Let’s sat that a “robust” discussion broke out in the comments in regard to the potential Rookie of the Year candidates. Jack, in particular, made a sterling case for the inclusion of one player, and after shuffling through all the contributions and lists, we’ve come up with the following five candidates for your consideration.
An unexpected arrival at the end of July, Gallen more than lived up to expectations down the stretch, posting a 2.89 ERA over eight starts. He struck out 53 batters in 43.2 innings of work, and looked as good a trade-deadline pitching acquisition as Arizona have had since Daniel Hudson in 2010. He made an immediate impact, tossing five shutout innings of one-hit ball in his first start on August 7. But his best appearance of the year came on September 4 against the Padres. Zac again allowed one hit, this time over seven innings, striking out eight while walking just one. He has yet to allow more than three runs in a major-league game, a 15-start streak not surpassed to open a career in the NL since Steve Rogers in 1973.
When Michael wrote up the D-backs’ prospects top 30 list last winter, Ginkel barely made it, squeaking in at #29. It’s not just Mike: I couldn’t find any list that had Kevin listed in the top twenty. But he blitzed through the season, despite missing all of June with elbow inflammation, posting a 1.78 ERA with 63 K’s over 35.1 innings before his call-up. His major-league numbers were scarcely less impressive: a 1.48 ERA and 28 strikeouts in 24.1 innings. Ginkel even picked up a pair of saves (the first is shown above), though his most notable outing was probably on September 23. In the seventh inning against St. Louis, the rookie struck out some guy called Paul Goldschmidt, Yadier Molina and Paul DeJong.
No-one knew for sure how Kelly would work out, facing major-league batters for the first time, after four years pitching in Korea. But he seemed to figure it out, leading the team in innings pitched. His 183.1 IP trailed only Wade Miley’s 2012 (194.2) among Arizona rookies in franchise history, and at 4.42, his ERA was barely distinguishable from Robbie Ray. Merrill won his debut on April 1, and six days later had what was probably his best start (above), holding the reigning World Series champion Red Sox to a Mitch Moreland home-run over eight innings, striking out nine and walking none. He finished strong, winning four of his last five starts while putting up a 2.18 ERA. Hopefully that bodes well for 2020.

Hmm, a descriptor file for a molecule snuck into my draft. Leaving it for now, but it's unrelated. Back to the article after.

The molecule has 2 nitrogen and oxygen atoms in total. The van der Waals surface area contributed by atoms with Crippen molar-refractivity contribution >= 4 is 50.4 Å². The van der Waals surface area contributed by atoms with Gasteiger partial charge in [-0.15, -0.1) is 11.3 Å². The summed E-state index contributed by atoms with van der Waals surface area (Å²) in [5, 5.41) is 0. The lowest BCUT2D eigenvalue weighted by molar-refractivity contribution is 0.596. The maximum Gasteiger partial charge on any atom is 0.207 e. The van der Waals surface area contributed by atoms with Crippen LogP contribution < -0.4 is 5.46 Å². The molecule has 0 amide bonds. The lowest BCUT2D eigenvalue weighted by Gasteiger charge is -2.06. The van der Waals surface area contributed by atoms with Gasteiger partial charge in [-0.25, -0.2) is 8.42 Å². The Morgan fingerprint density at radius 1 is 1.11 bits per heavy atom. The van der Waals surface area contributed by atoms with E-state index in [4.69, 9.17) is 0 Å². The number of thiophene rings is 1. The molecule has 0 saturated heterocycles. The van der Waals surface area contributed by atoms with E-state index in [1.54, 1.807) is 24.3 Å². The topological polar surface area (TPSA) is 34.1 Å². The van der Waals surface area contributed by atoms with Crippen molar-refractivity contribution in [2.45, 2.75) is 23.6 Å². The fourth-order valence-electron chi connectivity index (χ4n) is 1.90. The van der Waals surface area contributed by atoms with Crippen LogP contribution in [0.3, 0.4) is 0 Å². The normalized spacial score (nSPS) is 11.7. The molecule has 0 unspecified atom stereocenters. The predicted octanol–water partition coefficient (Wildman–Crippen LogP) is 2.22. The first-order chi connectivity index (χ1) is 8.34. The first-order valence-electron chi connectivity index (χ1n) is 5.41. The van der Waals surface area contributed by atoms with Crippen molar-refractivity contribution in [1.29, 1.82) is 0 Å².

Locastro hit by pitch 3 times in the same game
History was made on Friday night and it had nothing to do with the 18 runs scored by the #Dbacks. Tim Locastro tied a Major League record by being hit by a pitch 3 times in the same game.
Posted by Arizona Diamondbacks on Saturday, May 25, 2019
I wanted to assemble a video montage of Locastro being hit by pitches, accompanied by Tchaikovsky’s 1812 Overture. Unfortunately, you will have to settle for the above, the contest on May 24 where Tim became the first-ever Diamondback – and at the time only the 10th National Leaguer ever – to be hit by three pitches in the same game. We all know about Locastro setting a franchise record for HBP, being plunked 22 times in only 250 PA. But that wasn’t the only admirable aspect of his game. He was a perfect 17-0 in stolen bases, setting an NL rookie record for most SB without getting caught. His career 22-0 is currently most ever in the majors there. And I didn’t even get to mention his solid defense and hustle.
After spending his entire career behind All-Star first-basemen – first, Chris Davis in Baltimore, then Paul Goldschmidt here – it seemed that Walker might still find himself limited in playing time, playing platoon fiddle to Jake Lamb at first-base. But after Lamb went down, just seven games into the season, Walker took over and made the very most of his opportunity. His 29 home-runs were second-most by a D-backs rookie ever (Chris Young had 32 in 2007), and his 73 RBI were also second-most (Conor Jackson, of all people, had 79 in 2006). While earning a twenty-fifth of what Goldschmidt did in St. Louis, Walker had a not dissimilar season, and even picked up an unexpected Gold Glove nomination. Above, his two-homer game where he put up a season-high for Arizona +71.2% in Win Probability.